Earlier, I mentioned that I don’t expect the project to be completed to my standards the first time. However, I expect to see significant progress the second time around. The project doesn’t have to be 100 percent correct, but errors made the first time should not be repeated. If they are, I determine where the lack of understanding and/or communication is. It may be that the person assigned to the project isn’t the right fit, or my explanation wasn’t clear.
It’s easy to take back the work yourself and not delegate anymore, but in the long run, this strategy hurts account growth. There are growing pains when you delegate; however, remind yourself that this up-front work will prove beneficial down the line.
Another tactic I take is to have the person present the work to me as if I were the client. There’s a huge difference between showing work to a colleague and presenting to the client who is paying for your services. The goal is that this higher level of expectation decreases errors and presents the work clearly.
The larger picture
I understand that not all tasks are simple and straightforward. You may assign a task that doesn’t necessarily have an absolute answer and requires the person’s best judgment based upon the information available.
These tasks need more care because they require that person to think critically. At the end of the day, you may be okay with someone who completes simple tasks, but if you encourage that person to think about strategy, everyone wins.
Once I trust someone to complete elementary projects, I’ll work with that person to take on more strategic assignments. Going back to the search query report example, instead of just looking for additional keywords, I’ll ask that person to create new campaigns based on those keywords. By taking the next step, the person better understands the end game of my delegation by showing the “why” behind the assignment.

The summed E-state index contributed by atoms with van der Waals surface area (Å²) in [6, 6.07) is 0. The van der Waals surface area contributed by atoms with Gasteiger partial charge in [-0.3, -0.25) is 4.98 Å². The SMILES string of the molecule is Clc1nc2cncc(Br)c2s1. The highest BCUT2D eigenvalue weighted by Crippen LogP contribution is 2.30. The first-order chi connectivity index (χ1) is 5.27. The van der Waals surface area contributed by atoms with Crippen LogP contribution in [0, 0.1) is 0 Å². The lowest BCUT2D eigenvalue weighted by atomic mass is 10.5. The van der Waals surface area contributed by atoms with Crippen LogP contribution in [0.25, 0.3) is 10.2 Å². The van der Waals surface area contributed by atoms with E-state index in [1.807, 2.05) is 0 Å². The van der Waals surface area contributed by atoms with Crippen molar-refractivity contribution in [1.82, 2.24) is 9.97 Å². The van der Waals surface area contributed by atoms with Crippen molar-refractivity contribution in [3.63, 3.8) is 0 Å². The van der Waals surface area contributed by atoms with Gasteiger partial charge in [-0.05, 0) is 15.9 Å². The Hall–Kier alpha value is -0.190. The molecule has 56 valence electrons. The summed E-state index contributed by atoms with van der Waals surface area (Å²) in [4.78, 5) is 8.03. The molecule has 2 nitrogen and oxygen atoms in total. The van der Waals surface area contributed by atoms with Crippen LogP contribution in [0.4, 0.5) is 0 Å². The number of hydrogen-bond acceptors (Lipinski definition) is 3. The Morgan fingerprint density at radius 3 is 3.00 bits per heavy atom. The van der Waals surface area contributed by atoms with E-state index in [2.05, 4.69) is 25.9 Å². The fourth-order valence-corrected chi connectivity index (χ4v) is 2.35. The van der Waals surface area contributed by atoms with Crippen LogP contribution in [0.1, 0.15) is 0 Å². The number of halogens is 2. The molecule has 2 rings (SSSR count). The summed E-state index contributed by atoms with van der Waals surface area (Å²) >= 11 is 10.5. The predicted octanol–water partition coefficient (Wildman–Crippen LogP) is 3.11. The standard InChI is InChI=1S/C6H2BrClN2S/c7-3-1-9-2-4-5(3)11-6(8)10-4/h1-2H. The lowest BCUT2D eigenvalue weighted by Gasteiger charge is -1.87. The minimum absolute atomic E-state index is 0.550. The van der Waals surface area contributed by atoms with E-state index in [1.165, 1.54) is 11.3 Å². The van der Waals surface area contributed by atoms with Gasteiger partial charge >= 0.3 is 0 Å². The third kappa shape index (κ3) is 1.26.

An encouraging result of delegation is the ability to learn something from the person you have assigned the work. Often, we are so single-minded that we don’t consider alternatives. The person may come back to us with a differing view that challenges us to reassess how we thought about the assignment. Even if the process remains unchanged, the fact that both parties are open to improvement is encouraging.
Delegation doesn’t just have to be about assigning work. It can be a portal through which quality of work improves through collaboration.
By no means is delegation a simple task. We take pride in our work, and to hand that off to someone else is difficult. We want the work done in a specific way that meets our high standards. We tend to think that these high standards can’t be achieved by anyone else.
Setting ego aside, it’s crucial to think about delegation in terms of positive gains. By assigning tasks, you are able to focus more on account strategy and growth without being hampered by the cumbersome projects. Proper delegation also grooms your colleagues to consider strategy instead of just checking off an assignment.
There is no doubt that delegation can be stressful. That’s why it’s crucial to think about how it impacts long-term growth, both with your accounts and your colleagues.